In order to explain how Jesus came to be seen as his followers as God – the first step to understanding where the doctrine of the Trinity came from – I have been discussing a widespread view in the Greek and Roman worlds, that other very special human beings were thought to have become divine, considered and worshiped as immortal gods, for example by being taken up to heaven at the end of their lives.

You might well wonder, though, what “pagan” beliefs have to do with early Christian beliefs.  Jesus and his followers were Jews, so why would it be relevant what polytheists believed?  It’s a good question, but there’s also a good answer.  The belief that humans could be divine is found not only in ancient Greek and Roman circles (and Egyptian circles and others!), but also in Jewish.

That may come as a surprise.  Jews who were monotheists thought that others could be God, along with the one God?  Uh, how does *that* work?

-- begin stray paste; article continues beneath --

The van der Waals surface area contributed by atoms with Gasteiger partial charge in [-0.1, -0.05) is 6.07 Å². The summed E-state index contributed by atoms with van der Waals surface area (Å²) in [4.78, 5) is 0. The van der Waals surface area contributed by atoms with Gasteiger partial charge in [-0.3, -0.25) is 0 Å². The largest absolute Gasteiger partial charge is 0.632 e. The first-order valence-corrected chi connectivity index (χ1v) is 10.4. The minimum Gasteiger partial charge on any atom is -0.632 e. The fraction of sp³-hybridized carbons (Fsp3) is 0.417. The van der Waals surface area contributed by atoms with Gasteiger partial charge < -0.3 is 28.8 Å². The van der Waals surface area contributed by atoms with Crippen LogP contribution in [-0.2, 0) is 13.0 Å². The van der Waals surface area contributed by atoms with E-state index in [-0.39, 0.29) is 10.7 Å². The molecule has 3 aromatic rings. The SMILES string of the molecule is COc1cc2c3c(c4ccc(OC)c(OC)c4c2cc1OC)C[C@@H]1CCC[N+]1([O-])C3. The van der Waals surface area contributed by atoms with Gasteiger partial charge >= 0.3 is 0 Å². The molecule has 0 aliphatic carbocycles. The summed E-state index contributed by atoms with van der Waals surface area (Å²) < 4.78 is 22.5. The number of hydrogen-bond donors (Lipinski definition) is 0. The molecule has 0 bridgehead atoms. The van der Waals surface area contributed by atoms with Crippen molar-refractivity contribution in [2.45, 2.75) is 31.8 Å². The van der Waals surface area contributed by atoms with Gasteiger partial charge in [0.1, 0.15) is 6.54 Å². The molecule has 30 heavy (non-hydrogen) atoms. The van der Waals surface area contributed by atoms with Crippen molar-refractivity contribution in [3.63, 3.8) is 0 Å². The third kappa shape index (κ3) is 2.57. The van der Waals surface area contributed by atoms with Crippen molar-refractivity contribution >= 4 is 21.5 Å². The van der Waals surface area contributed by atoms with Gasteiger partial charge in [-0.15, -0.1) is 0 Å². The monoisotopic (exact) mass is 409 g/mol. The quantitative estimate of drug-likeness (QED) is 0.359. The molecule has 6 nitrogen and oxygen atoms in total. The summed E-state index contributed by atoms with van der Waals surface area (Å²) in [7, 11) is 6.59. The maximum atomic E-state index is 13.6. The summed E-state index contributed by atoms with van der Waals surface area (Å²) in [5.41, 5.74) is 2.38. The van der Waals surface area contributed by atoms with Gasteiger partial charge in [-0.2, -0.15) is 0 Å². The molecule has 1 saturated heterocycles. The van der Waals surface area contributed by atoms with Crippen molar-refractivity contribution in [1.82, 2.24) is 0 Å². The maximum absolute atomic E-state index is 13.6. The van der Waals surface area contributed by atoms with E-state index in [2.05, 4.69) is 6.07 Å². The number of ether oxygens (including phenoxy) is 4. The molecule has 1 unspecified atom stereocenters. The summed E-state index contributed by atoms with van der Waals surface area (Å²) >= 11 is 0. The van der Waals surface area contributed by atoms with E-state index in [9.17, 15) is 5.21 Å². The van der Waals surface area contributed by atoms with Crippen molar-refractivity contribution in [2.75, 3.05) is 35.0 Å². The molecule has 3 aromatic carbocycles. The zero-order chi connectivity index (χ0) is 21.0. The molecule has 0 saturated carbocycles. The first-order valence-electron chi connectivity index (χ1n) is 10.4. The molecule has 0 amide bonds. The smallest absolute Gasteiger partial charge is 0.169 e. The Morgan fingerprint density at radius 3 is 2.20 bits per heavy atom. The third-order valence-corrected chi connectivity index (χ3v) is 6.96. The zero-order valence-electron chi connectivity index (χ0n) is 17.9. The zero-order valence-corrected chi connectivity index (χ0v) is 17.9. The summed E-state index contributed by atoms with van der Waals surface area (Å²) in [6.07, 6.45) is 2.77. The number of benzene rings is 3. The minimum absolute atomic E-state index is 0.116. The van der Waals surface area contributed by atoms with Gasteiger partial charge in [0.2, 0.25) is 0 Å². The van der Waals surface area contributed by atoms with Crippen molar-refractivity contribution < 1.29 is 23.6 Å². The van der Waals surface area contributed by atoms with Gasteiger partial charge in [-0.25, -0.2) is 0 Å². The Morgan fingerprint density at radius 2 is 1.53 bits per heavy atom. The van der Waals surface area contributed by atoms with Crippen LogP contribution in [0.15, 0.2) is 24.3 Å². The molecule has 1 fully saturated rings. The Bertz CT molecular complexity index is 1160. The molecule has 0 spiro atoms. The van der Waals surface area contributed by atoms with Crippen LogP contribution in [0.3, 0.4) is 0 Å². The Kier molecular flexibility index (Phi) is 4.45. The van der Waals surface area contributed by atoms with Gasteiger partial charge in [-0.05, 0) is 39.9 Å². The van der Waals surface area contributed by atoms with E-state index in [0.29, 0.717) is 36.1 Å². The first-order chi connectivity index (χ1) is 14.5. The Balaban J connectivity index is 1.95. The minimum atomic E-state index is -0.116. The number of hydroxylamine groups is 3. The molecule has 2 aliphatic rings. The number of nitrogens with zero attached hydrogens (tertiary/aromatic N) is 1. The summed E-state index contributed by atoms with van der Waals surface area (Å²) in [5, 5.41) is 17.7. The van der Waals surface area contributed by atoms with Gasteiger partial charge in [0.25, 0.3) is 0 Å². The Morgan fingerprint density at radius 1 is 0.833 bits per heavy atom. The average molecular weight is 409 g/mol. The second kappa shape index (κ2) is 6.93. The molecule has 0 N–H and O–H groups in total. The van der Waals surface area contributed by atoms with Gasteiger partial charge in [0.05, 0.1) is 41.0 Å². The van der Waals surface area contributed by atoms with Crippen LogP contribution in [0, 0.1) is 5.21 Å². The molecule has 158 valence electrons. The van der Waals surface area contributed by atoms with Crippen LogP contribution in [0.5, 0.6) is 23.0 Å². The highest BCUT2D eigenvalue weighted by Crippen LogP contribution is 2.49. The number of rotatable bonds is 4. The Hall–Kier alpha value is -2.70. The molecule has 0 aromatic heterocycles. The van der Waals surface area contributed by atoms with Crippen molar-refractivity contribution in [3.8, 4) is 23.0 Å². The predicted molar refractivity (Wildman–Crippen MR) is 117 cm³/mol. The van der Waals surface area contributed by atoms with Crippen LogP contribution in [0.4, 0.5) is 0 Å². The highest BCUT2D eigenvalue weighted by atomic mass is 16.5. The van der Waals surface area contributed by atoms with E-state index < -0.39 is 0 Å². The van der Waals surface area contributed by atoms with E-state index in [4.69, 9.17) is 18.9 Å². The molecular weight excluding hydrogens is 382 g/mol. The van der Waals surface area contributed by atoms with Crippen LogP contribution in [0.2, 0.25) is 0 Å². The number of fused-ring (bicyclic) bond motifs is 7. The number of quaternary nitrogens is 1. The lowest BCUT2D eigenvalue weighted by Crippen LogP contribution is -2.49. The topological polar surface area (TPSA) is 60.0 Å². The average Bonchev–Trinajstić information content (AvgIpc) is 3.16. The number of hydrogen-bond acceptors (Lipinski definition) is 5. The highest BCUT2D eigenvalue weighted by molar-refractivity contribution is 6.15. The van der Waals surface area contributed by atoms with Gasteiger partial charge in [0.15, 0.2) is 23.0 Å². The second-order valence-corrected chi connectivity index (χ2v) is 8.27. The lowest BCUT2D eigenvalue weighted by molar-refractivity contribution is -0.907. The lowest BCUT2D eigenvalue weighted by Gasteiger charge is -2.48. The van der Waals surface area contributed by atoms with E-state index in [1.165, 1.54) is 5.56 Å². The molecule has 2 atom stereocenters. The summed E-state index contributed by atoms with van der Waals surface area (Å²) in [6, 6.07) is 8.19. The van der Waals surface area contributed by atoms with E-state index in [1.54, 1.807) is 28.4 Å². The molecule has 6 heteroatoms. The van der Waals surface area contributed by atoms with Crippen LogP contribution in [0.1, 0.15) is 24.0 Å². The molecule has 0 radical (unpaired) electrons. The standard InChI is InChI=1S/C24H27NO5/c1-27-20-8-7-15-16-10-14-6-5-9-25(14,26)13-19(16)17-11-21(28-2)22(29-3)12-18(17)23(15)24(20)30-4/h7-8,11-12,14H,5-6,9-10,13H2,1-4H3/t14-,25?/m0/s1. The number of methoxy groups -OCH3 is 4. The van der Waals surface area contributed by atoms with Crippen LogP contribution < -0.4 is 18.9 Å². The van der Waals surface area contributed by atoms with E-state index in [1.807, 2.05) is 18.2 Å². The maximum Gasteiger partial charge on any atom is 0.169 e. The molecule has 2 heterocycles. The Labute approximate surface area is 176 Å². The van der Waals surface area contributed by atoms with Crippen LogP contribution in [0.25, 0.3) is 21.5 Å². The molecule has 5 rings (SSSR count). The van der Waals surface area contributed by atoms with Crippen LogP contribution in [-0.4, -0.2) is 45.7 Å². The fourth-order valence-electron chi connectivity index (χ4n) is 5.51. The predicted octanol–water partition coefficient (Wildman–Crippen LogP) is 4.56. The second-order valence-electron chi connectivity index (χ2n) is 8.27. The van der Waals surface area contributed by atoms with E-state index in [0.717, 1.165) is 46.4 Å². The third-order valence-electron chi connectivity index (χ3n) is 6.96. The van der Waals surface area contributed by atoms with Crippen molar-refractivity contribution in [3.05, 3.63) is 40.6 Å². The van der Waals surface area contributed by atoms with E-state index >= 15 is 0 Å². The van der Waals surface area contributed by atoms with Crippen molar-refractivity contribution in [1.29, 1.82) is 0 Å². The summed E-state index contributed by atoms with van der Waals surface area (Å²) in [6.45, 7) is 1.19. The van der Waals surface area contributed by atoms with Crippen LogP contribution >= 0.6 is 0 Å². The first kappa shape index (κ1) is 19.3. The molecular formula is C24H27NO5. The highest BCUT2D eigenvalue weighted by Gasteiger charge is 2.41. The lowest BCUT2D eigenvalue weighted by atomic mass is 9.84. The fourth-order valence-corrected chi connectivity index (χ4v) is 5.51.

As it turns out, you can find it in the Hebrew Bible and in later Jewish traditions as well.  Angelic beings are sometimes called “gods” (e.g. Psalm 82, esp. vv. 1, 7); a figure called “The Son of Man” is considered a divine being before whom the entire world falls down in worship (1 Enoch 48:2-7); God’s “Wisdom,” a being separate from God himself, is said to have created the world (Wisdom of Solomon 9:-10); so too God’s “Word” (the Logos) is called “God” and “the second God”(Philo, Dreams 1.230 and Questions on Genesis  2.62).

But more than that, even some Jews held to the idea that a human being could, in some sense, be God.  I stress again: “In some sense.”  No one thought a human was the one Almighty God; but humans could be divine and called “god.”  I know, it’s confusing.

Here is how I begin to discuss it in my book How Jesus Became God.  (This will take three posts)


Humans Who Become Divine

Just as within pagan circles the Roman emperor was thought to be both the son of god and, in some sense, himself god, so too in ancient Judaism (much earlier) the king of Israel was considered both Son of God and – astonishingly enough – even God.

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